Talkers programs provide many of the same features as IRC, and were invented
at almost the same time. However, IRC is different, an open Internet protocol
that runs networks of servers supporting thousands
of users at once, while Talkers are usually stand-alone proprietary systems that
single server and support up to
a few hundred users at most at any one time.
A summary of the most popular
Talkers is provided below:
- Cat Chat. The first of the three original talkers created at Warwick
University was named after its creator, Chris “Cat” Thompson, and,
interestingly, based on the LPMUD multi-user dungeon program. Thompson deployed his talker on one of the Warwick University
computers, and it typically supported up to 20 users.
House. The second talker was developed by Daniel
Stephens in February, 1991, and then deployed in a more powerful version on
the site orchid.warwick.ac.uk in October, 1991. The server was closed down on
February 5, 1992, when the police raided the university after some unknown sort
of illegal activity was discussed by one of the users on the talker. At its peak,
Cheeseplants House supported more than 100 people at the same time.
- Elsewhere. The third and most influential talker
was developed by Simon “Burble” Marsh in May, 1992, and called Elsewhere. This server was secretly deployed on
the site lily.warwick.ac.uk, and continued to function quietly, supporting a couple
dozen old hands from Cheeseplants, until it was discovered by system administrators
and shut down in November, 1992.
Elsewhere was then given a new home on the site loligo.cc.fsu.edu by
Michael “Footsteps” Wheaton,
and renamed Foothills. This new site in Florida provided a much faster response
for US users, where most of the Internet connected people were at that time,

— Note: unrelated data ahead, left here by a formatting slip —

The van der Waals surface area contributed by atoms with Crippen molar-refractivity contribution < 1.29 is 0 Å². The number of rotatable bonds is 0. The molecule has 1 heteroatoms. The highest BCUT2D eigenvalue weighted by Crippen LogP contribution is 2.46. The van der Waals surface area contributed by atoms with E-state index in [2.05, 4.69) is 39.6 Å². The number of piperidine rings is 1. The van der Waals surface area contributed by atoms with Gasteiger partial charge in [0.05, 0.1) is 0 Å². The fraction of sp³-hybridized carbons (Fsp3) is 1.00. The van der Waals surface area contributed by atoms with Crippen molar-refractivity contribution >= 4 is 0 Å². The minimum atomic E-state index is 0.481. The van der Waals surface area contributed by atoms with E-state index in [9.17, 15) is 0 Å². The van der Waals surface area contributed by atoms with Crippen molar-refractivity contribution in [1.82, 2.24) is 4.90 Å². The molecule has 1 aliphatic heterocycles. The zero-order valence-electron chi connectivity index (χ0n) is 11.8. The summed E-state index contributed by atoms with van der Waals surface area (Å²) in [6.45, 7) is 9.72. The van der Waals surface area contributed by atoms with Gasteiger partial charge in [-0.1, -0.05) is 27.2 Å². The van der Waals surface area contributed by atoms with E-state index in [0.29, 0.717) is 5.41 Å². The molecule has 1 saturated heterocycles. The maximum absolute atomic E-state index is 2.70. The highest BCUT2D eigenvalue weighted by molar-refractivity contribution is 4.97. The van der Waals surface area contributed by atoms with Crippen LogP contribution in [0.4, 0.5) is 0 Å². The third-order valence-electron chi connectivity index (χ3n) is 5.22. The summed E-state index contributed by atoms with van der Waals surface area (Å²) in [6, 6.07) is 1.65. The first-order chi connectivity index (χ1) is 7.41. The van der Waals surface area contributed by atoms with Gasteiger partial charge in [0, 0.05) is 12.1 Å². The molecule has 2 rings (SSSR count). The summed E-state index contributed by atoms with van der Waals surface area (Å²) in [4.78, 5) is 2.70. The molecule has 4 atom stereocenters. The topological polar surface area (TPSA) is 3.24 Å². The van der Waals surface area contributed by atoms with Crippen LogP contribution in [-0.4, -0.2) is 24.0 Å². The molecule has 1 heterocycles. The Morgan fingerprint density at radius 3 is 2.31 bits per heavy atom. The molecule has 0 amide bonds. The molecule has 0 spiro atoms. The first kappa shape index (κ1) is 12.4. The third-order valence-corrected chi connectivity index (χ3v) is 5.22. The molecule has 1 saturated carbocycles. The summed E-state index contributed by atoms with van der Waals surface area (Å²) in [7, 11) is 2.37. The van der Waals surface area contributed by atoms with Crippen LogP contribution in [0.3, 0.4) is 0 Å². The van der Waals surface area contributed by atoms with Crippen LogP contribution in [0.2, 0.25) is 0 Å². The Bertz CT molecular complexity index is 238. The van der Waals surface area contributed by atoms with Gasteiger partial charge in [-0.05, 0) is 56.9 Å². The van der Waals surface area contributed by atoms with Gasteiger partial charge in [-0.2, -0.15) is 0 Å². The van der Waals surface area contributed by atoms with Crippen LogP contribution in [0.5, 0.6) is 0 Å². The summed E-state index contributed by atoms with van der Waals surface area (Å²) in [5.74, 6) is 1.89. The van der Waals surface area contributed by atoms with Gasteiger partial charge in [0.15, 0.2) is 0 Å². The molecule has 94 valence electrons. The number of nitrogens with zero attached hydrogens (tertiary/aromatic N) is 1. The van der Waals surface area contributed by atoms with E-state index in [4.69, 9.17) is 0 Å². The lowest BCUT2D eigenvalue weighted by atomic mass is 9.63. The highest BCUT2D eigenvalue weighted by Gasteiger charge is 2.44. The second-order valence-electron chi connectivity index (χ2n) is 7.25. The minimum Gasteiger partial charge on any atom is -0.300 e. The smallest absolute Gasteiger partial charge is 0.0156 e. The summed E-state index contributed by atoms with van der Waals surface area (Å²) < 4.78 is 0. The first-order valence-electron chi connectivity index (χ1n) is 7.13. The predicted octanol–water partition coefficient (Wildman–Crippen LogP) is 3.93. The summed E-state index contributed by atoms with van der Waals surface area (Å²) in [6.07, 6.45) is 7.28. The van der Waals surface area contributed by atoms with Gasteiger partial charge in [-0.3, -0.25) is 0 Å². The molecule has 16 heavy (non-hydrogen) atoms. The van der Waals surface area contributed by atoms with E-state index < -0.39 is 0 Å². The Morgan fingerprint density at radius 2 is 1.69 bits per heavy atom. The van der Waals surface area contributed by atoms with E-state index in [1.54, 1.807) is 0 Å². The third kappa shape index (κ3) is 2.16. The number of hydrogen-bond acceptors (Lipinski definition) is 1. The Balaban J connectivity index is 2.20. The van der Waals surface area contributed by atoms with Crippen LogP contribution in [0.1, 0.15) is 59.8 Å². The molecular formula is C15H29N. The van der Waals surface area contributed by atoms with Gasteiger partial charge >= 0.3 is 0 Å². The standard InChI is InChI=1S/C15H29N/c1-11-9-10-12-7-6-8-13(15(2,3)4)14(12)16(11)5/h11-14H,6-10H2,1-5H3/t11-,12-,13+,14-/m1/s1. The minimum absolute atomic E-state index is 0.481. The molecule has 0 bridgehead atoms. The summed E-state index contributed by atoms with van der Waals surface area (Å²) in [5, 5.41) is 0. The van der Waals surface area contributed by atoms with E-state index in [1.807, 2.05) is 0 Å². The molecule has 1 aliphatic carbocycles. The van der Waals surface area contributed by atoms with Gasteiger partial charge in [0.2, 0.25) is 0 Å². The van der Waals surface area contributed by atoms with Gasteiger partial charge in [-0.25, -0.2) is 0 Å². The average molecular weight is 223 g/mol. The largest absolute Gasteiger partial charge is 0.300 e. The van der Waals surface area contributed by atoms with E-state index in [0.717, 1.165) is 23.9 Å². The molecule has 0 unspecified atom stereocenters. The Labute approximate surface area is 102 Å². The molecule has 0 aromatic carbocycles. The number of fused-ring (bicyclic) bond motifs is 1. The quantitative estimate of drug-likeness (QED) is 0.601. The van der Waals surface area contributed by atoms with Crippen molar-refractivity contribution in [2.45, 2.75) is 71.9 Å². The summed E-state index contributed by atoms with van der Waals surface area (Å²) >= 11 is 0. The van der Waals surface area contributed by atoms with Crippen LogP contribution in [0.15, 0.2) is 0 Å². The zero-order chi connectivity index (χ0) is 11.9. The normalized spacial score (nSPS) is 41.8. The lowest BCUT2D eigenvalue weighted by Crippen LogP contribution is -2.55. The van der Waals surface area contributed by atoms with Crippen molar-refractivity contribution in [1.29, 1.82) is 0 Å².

so Foothills grew rapidly in popularity until the local system administrators
closed it down to conserve their network bandwidth. Wheaton then moved Foothills
to backus.mtsu.edu for
a while, and then Jeremy “Fox” Doran gave it a home back in the UK
(now kingston.ac.uk) until
the administrators shut it down, and finally Rod “Ecthelion” Morgan
gave the a home at marble.bu.edu.
This last site had a much faster Internet connection, and use of Foothills grew
soon exceeding 200 users at a time.
A number of Foothills superusers became unhappy with the way that Foothills was
being run, managed to get a copy of the closely guarded source code, and started
up a rival talker called Marble Madness on the site shadowfax.surr.ac.uk.
They developed the code further, and then released an even more powerful talker called
Surfers in November, 1993, originally hosted on the site muscle.rai.kcl.ac.uk provided
by Ian “Roosta” Dobbie. Many European users migrated from Foothills
to Surfers due to the faster response from that side of the Atlantic.
- Resort. In 1995, Neil “Athanasius” Soveran-Charley put the source code for the Surfers program on a public FTP site, which sparked development of several new talkers, including Vineyard, Underworld,
Forest, and eventually what became one of the most popular – Resort.
- Other Talkers. Many other talkers have also been developed over the years, including AMNUTS, EW-TOO, IFORMS, NUTS, OOT, JOOT, and Playground Plus.
following resources provide more information on Talkers: